A. I have already shown my working capacity during my tenure as Bar Association Secretary. People still talk about it. But as its President my approach will be different. My first attention will be focused on the junior lawyers. At present we have many juniors coming into the profession. Last year there were 800 students that took oaths and I was told that there are around 1,200 more. Then what should our approach be. Should we curtail these numbers or accept them. After we accept we need to ensure that they last in the profession. So I have my plans to put into action, of course with the blessings of the Bar Council.

Proper guidelines should be set out in respect of various private institutions that offer LL.B qualifications. Can we be satisfied with the degree qualification that they obtain and what would be our evaluation on the same qualification and how can it be done.

Similarly, we cannot merely dismiss private universities. Normally, LLB students are only exempted from the entrance exam and they must sit all exams, primary, intermediate and final. At the same time there are government institutions that don’t even have proper lecturers, a classic example would be the Batticaloa University.

Q: But wouldn’t such actions in turn attract more students into Law College or to pursue a career in law?

A. No, the idea is to bring in quality people. We need to draw up ways and means to ensure that when students from Universities join the Law College that they have undergone a through and quality degree program. Evaluating their system is important.

I must confess that some of the Law College lectures are not up to standard. There are many instances where government universities would fall below the standard, but expect to be given recognition merely based on the fact that it is a government university. This should not be the case. All government and private universities should undergo periodical evaluations. We need to ensure that quality of the outcome is maintained. These issues must be taken up and discussed with stakeholders.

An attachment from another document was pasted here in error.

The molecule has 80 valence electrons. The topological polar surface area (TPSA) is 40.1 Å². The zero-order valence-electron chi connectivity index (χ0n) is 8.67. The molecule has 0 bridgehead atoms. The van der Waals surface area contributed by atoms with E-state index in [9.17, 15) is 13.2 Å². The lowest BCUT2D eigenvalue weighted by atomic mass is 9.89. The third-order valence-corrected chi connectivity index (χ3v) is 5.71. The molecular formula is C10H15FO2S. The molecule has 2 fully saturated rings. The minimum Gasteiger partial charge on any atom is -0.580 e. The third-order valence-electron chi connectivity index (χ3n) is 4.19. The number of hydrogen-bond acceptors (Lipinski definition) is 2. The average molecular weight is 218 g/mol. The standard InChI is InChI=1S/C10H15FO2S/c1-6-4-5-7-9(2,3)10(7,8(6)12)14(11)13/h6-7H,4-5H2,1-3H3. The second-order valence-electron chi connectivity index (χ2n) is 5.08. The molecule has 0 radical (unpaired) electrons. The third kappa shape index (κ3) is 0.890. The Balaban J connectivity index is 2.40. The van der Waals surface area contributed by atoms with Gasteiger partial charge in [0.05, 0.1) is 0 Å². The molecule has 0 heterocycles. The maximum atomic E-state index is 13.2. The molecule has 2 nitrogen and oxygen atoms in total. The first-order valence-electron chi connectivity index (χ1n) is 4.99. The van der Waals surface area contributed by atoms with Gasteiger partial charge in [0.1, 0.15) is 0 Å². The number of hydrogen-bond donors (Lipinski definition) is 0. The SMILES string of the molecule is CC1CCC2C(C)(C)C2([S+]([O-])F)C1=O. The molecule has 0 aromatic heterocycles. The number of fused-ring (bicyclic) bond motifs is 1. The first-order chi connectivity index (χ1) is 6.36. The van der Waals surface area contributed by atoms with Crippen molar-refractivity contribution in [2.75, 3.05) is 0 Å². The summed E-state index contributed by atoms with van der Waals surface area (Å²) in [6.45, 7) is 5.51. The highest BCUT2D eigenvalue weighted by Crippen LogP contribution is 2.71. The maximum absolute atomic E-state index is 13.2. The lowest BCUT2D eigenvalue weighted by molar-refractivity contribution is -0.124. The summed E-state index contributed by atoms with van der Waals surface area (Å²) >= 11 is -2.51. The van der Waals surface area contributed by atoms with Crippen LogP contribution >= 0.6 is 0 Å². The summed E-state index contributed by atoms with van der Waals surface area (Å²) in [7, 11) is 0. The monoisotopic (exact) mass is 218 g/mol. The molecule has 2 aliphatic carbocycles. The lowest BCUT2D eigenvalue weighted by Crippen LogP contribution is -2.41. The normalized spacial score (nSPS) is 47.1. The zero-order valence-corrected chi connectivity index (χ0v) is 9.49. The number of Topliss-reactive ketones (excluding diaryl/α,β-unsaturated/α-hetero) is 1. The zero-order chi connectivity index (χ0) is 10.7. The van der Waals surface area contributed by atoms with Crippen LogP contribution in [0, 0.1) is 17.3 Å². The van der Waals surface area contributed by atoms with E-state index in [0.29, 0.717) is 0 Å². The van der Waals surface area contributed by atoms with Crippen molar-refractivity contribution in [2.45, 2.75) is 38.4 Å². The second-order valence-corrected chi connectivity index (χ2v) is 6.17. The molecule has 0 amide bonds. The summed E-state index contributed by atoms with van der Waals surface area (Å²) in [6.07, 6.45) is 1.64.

Q: What is your stance on the recent controversy surrounding the appointment of a high court judge?

A. The fact is, there was a vacancy and a need. The need of the hour was a judge fluent in carrying out the work in Tamil.

The request came from the Bar of Batticaloa to the former President of the Bar Association. To which the former Chief Justice too intervened and asked the BASL to assist. It is something that has already happened hence, I don’t wish to discuss it further, but what I want to emphasise here is that whatever the issue that crops up it’s important that parties get involved in open discussions.

Q: In your opinion is the Bar and the Bench free from political influence or is there more room for independence?

A. At present they are independent. It is imperative to show they are independent as well. So some people are concerned whether it is political or not and if so to what extent. But in this election it was portrayed that it was an election between a contestant representing the PA and the UNP. This clearly was not the case. Bar Association should be a non political body. By saying so is not enough but we must show through our actions that the Bench and the Bar are free from politics.

Q: You have been branded as a UPFA or a Mahinda supporter, what have you to say to this?